Lightweight Sub-CAs in FreeIPA 4.4

Last year FreeIPA 4.2 brought us some great new certificate management features, including custom certificate profiles and user certificates. The upcoming FreeIPA 4.4 release builds upon this groundwork and introduces lightweight sub-CAs, a feature that lets admins to mint new CAs under the main FreeIPA CA and allows certificates for different purposes to be issued in different certificate domains. In this post I will review the use cases and demonstrate the process of creating, managing and issuing certificates from sub-CAs. (A follow-up post will detail some of the mechanisms that operate behind the scenes to make the feature work.)

Use cases

Currently, all certificates issued by FreeIPA are issued by a single CA. Say you want to issue certificates for various purposes: regular server certificates, and user certificates for VPN authentication, and authentication to a particular web service. Currently, assuming the certificate bore the appropriate Key Usage and Extended Key Usages extensions (with the default profile, they do), a certificate issued for one of these purposes could be used for all of the other purposes.

Issuing certificates for particular purposes (especially client authentication scenarios) from a sub-CA allows an administrator to configure the endpoint authenticating the clients to use the immediate issuer certificate for validation client certificates. Therefore, if you had a sub-CA for issuing VPN authentication certificates, and a different sub-CA for issuing certificates for authenticating to the web service, one could configure these services to accept certificates issued by the relevant CA only. Thus, where previously the scope of usability may have been unacceptably broad, administrators now have more fine-grained control over how certificates can be used.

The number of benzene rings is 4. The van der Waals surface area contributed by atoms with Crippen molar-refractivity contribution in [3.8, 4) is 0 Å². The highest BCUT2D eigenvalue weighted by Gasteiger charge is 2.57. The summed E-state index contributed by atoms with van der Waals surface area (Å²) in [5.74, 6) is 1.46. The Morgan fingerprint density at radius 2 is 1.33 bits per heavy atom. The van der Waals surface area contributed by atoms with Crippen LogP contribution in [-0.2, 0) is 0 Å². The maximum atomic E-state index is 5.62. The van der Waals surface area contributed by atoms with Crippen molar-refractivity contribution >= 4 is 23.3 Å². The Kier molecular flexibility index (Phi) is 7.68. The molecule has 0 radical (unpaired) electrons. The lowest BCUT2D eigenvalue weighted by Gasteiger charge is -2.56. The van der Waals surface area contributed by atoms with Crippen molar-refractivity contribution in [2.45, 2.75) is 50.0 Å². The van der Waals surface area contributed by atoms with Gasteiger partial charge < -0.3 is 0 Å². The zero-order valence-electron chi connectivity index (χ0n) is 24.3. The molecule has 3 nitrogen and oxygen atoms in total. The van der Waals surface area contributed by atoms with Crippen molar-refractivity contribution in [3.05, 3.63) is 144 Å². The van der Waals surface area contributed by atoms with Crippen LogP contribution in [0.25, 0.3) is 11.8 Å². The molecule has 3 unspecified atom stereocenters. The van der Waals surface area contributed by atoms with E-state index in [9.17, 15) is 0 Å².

Finally, another important consideration is that while revoking the main IPA CA is usually out of the question, it is now possible to revoke an intermediate CA certificate. If you create a CA for a particular organisational unit (e.g. some department or working group) or service, if or when that unit or service ceases to operate or exist, the related CA certificate can be revoked, rendering certificates issued by that CA useless, as long as relying endpoints perform CRL or OCSP checks.

Creating and managing sub-CAs

In this scenario, we will add a sub-CA that will be used to issue certificates for users’ smart cards. We assume that a profile for this purpose already exists, called userSmartCard.

To begin with, we are authenticated as admin or another user that has CA management privileges. Let’s see what CAs FreeIPA already knows about:

% ipa ca-find
1 CA matched
  Name: ipa
  Description: IPA CA
  Authority ID: d3e62e89-df27-4a89-bce4-e721042be730
  Subject DN: CN=Certificate Authority,O=IPA.LOCAL 201606201330
  Issuer DN: CN=Certificate Authority,O=IPA.LOCAL 201606201330
Number of entries returned 1